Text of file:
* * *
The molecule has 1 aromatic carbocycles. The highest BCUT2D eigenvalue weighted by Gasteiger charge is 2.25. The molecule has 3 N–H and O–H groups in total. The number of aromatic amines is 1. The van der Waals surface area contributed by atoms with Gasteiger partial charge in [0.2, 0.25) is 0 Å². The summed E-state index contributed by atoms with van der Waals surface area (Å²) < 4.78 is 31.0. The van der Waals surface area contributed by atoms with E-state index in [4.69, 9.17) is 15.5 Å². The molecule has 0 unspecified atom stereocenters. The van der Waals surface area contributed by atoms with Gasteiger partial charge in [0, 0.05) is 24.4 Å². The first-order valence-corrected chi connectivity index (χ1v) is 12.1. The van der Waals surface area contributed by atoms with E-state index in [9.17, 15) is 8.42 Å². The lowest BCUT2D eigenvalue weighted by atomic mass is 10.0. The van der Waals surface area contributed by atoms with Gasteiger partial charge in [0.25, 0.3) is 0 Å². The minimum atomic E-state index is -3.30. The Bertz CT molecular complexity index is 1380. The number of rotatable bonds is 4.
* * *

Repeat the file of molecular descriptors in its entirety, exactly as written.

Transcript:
The molecule has 1 aromatic carbocycles. The highest BCUT2D eigenvalue weighted by Gasteiger charge is 2.25. The molecule has 3 N–H and O–H groups in total. The number of aromatic amines is 1. The van der Waals surface area contributed by atoms with Gasteiger partial charge in [0.2, 0.25) is 0 Å². The summed E-state index contributed by atoms with van der Waals surface area (Å²) < 4.78 is 31.0. The van der Waals surface area contributed by atoms with E-state index in [4.69, 9.17) is 15.5 Å². The molecule has 0 unspecified atom stereocenters. The van der Waals surface area contributed by atoms with Gasteiger partial charge in [0, 0.05) is 24.4 Å². The first-order valence-corrected chi connectivity index (χ1v) is 12.1. The van der Waals surface area contributed by atoms with E-state index in [9.17, 15) is 8.42 Å². The lowest BCUT2D eigenvalue weighted by atomic mass is 10.0. The van der Waals surface area contributed by atoms with Gasteiger partial charge in [0.25, 0.3) is 0 Å². The minimum atomic E-state index is -3.30. The Bertz CT molecular complexity index is 1380. The number of rotatable bonds is 4.